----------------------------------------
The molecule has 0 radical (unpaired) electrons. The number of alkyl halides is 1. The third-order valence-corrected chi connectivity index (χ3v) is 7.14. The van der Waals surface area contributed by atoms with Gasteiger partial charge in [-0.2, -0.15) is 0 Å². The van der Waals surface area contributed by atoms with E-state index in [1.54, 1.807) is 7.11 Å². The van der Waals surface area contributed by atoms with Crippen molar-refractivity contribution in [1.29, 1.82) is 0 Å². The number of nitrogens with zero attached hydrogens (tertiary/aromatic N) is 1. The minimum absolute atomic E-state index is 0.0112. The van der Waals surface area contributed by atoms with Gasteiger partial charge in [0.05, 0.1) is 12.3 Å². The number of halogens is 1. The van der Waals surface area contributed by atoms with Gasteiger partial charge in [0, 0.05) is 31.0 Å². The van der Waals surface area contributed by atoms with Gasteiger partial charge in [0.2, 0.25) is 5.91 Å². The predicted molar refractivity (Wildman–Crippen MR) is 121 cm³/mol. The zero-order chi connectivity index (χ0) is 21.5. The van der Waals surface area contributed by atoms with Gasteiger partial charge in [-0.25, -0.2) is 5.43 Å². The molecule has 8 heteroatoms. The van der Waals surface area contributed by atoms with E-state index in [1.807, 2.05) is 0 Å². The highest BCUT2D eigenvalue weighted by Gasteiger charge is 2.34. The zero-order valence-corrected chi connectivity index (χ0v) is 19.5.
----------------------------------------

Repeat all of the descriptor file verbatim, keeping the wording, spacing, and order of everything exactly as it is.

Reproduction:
The molecule has 0 radical (unpaired) electrons. The number of alkyl halides is 1. The third-order valence-corrected chi connectivity index (χ3v) is 7.14. The van der Waals surface area contributed by atoms with Gasteiger partial charge in [-0.2, -0.15) is 0 Å². The van der Waals surface area contributed by atoms with E-state index in [1.54, 1.807) is 7.11 Å². The van der Waals surface area contributed by atoms with Crippen molar-refractivity contribution in [1.29, 1.82) is 0 Å². The number of nitrogens with zero attached hydrogens (tertiary/aromatic N) is 1. The minimum absolute atomic E-state index is 0.0112. The van der Waals surface area contributed by atoms with Gasteiger partial charge in [0.05, 0.1) is 12.3 Å². The number of halogens is 1. The van der Waals surface area contributed by atoms with Gasteiger partial charge in [0, 0.05) is 31.0 Å². The van der Waals surface area contributed by atoms with Gasteiger partial charge in [0.2, 0.25) is 5.91 Å². The predicted molar refractivity (Wildman–Crippen MR) is 121 cm³/mol. The zero-order chi connectivity index (χ0) is 21.5. The van der Waals surface area contributed by atoms with Gasteiger partial charge in [-0.25, -0.2) is 5.43 Å². The molecule has 8 heteroatoms. The van der Waals surface area contributed by atoms with E-state index in [1.807, 2.05) is 0 Å². The highest BCUT2D eigenvalue weighted by Gasteiger charge is 2.34. The zero-order valence-corrected chi connectivity index (χ0v) is 19.5.